I think the more important discovery that we can ask ourselves as investors of our own game is if we are able to deduce whether we are profiting/losing our investment by design or luck.
By design, it means spending a worthwhile effort to understand the fundamentals of the company or designing a strategy through technical analysis of the company you are prospecting.
Profiting By Design
This is the best outcome of the lots.
If you are an investor who consistently make profits because of design, then you are in a good stead because you have established a good foundation of fundamental research and temperamental adjustment that suit the needs of your investment style.
Perhaps, the only problem that needs to try to be avoided is an issue with over-confidence, simply because winning can inflate a person’s ego over time. It is important that we keep our feet on the grounds and be humble about the prospect of making the next decision because it can impact the outcome that you choose.
Profiting By Luck
If you found out that you have profited on your investment but it is because of luck, then perhaps it is a good time to sit down and review the overall strategy you have on your hands.
Like the reader who wrote to me, the important question that he should be addressing is not if he should sell now or sell later to wait for the next dividend payout. The important issues on hand is how he can turn that luck into design so he can continue profiting over the long term.
Blessed this round, he might not be so lucky the next time round.
It is a matter of time for a person who profited by luck to face a scenario where he will be losing at some point.
Losing By Design
If you buy a company with a strong conviction after doing tons of research but are still losing money at the end of the day, then the key is to be patient.
Mr. Market can be irrational on many occasions that we don’t know why certain companies may be mispriced in a way you think it shouldn’t. If you continue to hold that belief, then it is also a good time to be adding on to your existing position to build up a larger position over time.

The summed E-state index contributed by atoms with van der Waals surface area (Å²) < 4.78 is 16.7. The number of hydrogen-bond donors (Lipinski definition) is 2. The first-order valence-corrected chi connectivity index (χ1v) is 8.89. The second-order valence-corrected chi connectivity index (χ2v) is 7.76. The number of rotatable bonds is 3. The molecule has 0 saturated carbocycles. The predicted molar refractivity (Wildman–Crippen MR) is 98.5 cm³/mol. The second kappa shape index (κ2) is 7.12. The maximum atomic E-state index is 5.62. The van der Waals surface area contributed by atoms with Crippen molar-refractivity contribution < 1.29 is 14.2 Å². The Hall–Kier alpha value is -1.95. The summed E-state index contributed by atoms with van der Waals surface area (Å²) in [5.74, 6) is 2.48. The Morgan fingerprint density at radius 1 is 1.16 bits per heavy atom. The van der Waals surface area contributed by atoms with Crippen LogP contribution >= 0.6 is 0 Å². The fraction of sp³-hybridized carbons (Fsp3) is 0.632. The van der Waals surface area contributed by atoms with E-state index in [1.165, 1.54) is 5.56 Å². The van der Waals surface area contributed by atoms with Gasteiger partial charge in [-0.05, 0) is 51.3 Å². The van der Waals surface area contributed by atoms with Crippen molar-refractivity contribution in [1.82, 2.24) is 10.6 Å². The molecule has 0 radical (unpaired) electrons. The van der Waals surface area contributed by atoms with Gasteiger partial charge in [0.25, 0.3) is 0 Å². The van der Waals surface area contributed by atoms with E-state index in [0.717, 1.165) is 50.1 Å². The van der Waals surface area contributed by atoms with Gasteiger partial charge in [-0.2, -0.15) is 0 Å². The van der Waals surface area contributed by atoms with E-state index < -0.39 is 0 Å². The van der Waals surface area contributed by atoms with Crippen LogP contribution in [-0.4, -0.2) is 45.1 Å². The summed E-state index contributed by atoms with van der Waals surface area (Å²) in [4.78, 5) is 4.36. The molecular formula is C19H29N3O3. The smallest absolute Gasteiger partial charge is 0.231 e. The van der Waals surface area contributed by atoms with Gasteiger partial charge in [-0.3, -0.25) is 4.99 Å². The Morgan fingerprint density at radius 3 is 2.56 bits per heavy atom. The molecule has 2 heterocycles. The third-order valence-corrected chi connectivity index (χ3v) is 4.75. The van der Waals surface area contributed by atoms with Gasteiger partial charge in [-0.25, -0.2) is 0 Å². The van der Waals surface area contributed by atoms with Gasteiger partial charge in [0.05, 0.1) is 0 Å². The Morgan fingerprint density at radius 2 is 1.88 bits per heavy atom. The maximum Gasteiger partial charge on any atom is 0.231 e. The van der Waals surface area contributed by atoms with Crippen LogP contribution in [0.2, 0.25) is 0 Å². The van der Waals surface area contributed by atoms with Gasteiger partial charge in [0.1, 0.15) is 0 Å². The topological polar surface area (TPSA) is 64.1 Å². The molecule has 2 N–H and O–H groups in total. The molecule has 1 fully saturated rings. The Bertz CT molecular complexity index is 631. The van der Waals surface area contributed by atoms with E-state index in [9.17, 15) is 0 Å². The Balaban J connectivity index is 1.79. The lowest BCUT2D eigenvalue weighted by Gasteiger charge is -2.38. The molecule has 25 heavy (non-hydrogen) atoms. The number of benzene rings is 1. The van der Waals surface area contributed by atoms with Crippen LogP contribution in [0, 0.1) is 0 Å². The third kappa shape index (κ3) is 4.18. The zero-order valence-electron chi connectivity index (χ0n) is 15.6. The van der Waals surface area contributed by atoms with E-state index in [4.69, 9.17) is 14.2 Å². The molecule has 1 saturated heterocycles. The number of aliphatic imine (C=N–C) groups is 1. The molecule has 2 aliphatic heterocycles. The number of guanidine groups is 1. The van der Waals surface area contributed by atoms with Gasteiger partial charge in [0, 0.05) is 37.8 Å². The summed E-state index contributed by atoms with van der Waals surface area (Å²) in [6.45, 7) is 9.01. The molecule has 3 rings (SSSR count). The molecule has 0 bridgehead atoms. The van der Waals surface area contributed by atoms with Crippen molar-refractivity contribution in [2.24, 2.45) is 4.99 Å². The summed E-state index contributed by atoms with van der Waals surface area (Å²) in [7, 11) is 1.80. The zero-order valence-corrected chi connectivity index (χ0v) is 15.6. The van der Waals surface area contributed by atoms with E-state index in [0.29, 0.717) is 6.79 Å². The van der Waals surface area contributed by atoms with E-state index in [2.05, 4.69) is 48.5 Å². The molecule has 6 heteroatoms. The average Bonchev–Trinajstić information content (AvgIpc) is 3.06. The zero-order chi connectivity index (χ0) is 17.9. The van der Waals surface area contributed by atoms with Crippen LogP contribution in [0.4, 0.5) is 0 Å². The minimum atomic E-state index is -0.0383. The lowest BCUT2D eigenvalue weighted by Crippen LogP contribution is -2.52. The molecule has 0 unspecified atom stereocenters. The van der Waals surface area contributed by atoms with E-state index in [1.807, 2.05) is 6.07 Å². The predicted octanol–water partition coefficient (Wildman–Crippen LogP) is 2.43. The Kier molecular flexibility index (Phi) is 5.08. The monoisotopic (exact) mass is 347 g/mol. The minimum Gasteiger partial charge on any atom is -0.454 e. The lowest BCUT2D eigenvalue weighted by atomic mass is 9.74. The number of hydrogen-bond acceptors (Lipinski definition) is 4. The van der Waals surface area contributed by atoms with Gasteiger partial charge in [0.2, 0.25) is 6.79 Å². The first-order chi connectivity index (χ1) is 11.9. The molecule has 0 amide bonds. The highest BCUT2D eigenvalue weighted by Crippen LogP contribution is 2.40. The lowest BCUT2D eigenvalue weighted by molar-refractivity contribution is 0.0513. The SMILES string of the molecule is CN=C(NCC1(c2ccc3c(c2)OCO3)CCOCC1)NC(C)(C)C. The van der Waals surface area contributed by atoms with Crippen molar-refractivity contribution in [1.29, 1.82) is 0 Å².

Having said that, there are some companies that are value trap by design which track record will usually show some tales so it is important not to be overly biased in one aspect.
Losing By Luck
This is the worst of the lots.
Losing both money and luck on all fronts should tell a conclusive story that something needs to be changed immediately.
Take the right action now!
I can understand that sometimes it is not that easy to deduce if we are profiting or losing by luck or design.
It is usually only an aftermath on hindsight that we get to review if the previous position we took is the correct choice.
Investing is a game of marathon and there will be plenty of chances that you get to review all the 4 scenarios I’ve pointed above.
If we show any complacent or behavioral contempt, it’ll be a matter of time before the results will show and it’s a wasted chance to have lost some or all your money.
I think the key message I wanted to drive here is that we should always be reviewing our strategies and temperamental regularly regardless of any of the outcomes because it is the attempt of hard work that will make the difference at the end of the day.
This is the main reason why I like the investing game. It is a game of self-reflection and one that you can win the game if the process is right.
Thanks for reading.